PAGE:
Donald Trump called roughly a dozen foreign heads of government the day after his election victory, including leaders in Ireland, Turkey, India, Japan and Mexico.

The president-elect also spoke with leaders in Egypt, Israel, Australia and South Korea, Trump spokeswoman Hope Hicks confirmed. A day later, he had phone conversations with German Chancellor Angela Merkel and U.K. Prime Minister Theresa May.

Calls to foreign leaders is one of the first orders of business for any president-elect. In the case of Trump, however, they carry special importance given the deep uncertainty around the globe about what the the businessman will do as president. Trump spent much of his campaign railing against immigration, and touting a border wall with Mexico, and called for a temporary ban on Muslim immigrants following the deadly terrorist attacks in San Bernardino, Calif. last year.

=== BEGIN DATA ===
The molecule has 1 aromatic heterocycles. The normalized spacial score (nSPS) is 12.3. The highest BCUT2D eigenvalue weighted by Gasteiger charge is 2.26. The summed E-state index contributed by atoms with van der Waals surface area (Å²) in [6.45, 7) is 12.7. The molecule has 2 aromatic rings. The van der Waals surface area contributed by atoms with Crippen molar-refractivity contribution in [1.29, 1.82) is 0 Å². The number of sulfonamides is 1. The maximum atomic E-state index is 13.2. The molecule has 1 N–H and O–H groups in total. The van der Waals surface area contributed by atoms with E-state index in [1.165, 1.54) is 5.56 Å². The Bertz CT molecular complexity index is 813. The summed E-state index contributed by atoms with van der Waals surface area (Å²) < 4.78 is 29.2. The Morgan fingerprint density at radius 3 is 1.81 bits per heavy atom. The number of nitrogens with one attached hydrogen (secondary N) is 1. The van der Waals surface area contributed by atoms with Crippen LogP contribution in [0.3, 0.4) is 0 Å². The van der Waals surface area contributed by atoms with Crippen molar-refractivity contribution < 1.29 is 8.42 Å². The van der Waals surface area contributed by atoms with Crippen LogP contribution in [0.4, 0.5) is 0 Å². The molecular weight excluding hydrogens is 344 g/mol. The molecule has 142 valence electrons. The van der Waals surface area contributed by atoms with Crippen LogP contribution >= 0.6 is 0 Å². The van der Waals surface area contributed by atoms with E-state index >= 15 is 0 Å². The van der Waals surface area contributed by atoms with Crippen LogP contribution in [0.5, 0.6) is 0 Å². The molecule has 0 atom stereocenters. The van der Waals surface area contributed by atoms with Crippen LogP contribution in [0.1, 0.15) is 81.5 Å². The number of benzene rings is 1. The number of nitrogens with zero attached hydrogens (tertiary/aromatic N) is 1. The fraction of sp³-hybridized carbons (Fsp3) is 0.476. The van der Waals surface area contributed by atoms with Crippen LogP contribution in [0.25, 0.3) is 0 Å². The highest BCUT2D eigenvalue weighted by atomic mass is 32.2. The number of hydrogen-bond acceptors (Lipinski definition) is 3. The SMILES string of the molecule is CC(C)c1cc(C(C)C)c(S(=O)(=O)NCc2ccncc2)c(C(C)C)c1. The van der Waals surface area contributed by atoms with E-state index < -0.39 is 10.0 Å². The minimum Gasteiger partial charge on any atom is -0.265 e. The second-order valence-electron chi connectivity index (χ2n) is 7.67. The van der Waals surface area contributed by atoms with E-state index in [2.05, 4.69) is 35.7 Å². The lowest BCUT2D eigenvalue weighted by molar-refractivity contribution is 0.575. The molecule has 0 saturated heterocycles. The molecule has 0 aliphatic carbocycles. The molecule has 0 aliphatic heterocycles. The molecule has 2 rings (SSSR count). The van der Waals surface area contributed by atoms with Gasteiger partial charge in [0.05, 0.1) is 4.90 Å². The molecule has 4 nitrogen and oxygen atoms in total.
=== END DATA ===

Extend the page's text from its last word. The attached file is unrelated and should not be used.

The reportedly unorthodox order of Trump’s calls, however, seems to have caused a stir abroad.

Irish Prime Minister Enda Kenny was the first European Union leader to receive a call from Trump thanks to ties between the Irish embassy and former New York City Mayor Rudy Giuliani, a major Trump ally, according to a report in the Irish Times. This was covered by some press outlets in the United Kingdom as a snub to May.

Trump announced Friday he is beginning the second phase of his presidential transition by replacing New Jersey Gov. Chris Christie with Vice President-elect Mike Pence as chairman. Christie, along with Giuliani and several other Trump allies, will serve as vice-chairs of the effort.

Trump repeatedly vowed to "drain the swamp" in D.C. but seems to be doing the exact opposite. (Deirdra O'Regan/The Washington Post)